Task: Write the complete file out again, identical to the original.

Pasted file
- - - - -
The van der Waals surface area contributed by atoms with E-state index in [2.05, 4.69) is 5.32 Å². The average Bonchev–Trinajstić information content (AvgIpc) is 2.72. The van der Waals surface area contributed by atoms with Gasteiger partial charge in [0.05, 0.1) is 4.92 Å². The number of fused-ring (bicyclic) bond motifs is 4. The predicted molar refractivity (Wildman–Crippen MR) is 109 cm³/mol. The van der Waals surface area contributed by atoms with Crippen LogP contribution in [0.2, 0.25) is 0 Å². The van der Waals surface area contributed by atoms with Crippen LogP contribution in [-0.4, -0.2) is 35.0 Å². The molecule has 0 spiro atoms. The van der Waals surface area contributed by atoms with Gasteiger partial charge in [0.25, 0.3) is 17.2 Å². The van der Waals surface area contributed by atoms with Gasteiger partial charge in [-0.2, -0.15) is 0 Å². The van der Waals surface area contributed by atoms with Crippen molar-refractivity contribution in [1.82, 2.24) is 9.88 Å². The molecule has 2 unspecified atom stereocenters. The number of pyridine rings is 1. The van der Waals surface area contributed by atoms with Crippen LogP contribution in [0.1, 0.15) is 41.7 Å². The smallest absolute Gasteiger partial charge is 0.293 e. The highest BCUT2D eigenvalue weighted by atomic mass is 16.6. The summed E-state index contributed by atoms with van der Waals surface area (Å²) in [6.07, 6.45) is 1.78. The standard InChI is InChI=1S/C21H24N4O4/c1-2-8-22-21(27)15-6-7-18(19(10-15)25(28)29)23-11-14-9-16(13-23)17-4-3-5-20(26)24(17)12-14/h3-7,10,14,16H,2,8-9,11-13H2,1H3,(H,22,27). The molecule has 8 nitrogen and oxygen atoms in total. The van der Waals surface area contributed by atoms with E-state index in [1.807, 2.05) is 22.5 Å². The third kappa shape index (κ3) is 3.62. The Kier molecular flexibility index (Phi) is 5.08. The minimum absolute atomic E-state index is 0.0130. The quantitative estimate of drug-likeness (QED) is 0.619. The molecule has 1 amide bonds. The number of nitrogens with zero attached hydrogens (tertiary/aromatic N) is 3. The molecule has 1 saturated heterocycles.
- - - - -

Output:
The van der Waals surface area contributed by atoms with E-state index in [2.05, 4.69) is 5.32 Å². The average Bonchev–Trinajstić information content (AvgIpc) is 2.72. The van der Waals surface area contributed by atoms with Gasteiger partial charge in [0.05, 0.1) is 4.92 Å². The number of fused-ring (bicyclic) bond motifs is 4. The predicted molar refractivity (Wildman–Crippen MR) is 109 cm³/mol. The van der Waals surface area contributed by atoms with Crippen LogP contribution in [0.2, 0.25) is 0 Å². The van der Waals surface area contributed by atoms with Crippen LogP contribution in [-0.4, -0.2) is 35.0 Å². The molecule has 0 spiro atoms. The van der Waals surface area contributed by atoms with Gasteiger partial charge in [0.25, 0.3) is 17.2 Å². The van der Waals surface area contributed by atoms with Gasteiger partial charge in [-0.2, -0.15) is 0 Å². The van der Waals surface area contributed by atoms with Crippen molar-refractivity contribution in [1.82, 2.24) is 9.88 Å². The molecule has 2 unspecified atom stereocenters. The number of pyridine rings is 1. The van der Waals surface area contributed by atoms with Crippen LogP contribution in [0.1, 0.15) is 41.7 Å². The smallest absolute Gasteiger partial charge is 0.293 e. The highest BCUT2D eigenvalue weighted by atomic mass is 16.6. The summed E-state index contributed by atoms with van der Waals surface area (Å²) in [6.07, 6.45) is 1.78. The standard InChI is InChI=1S/C21H24N4O4/c1-2-8-22-21(27)15-6-7-18(19(10-15)25(28)29)23-11-14-9-16(13-23)17-4-3-5-20(26)24(17)12-14/h3-7,10,14,16H,2,8-9,11-13H2,1H3,(H,22,27). The molecule has 8 nitrogen and oxygen atoms in total. The van der Waals surface area contributed by atoms with E-state index in [1.807, 2.05) is 22.5 Å². The third kappa shape index (κ3) is 3.62. The Kier molecular flexibility index (Phi) is 5.08. The minimum absolute atomic E-state index is 0.0130. The quantitative estimate of drug-likeness (QED) is 0.619. The molecule has 1 amide bonds. The number of nitrogens with zero attached hydrogens (tertiary/aromatic N) is 3. The molecule has 1 saturated heterocycles.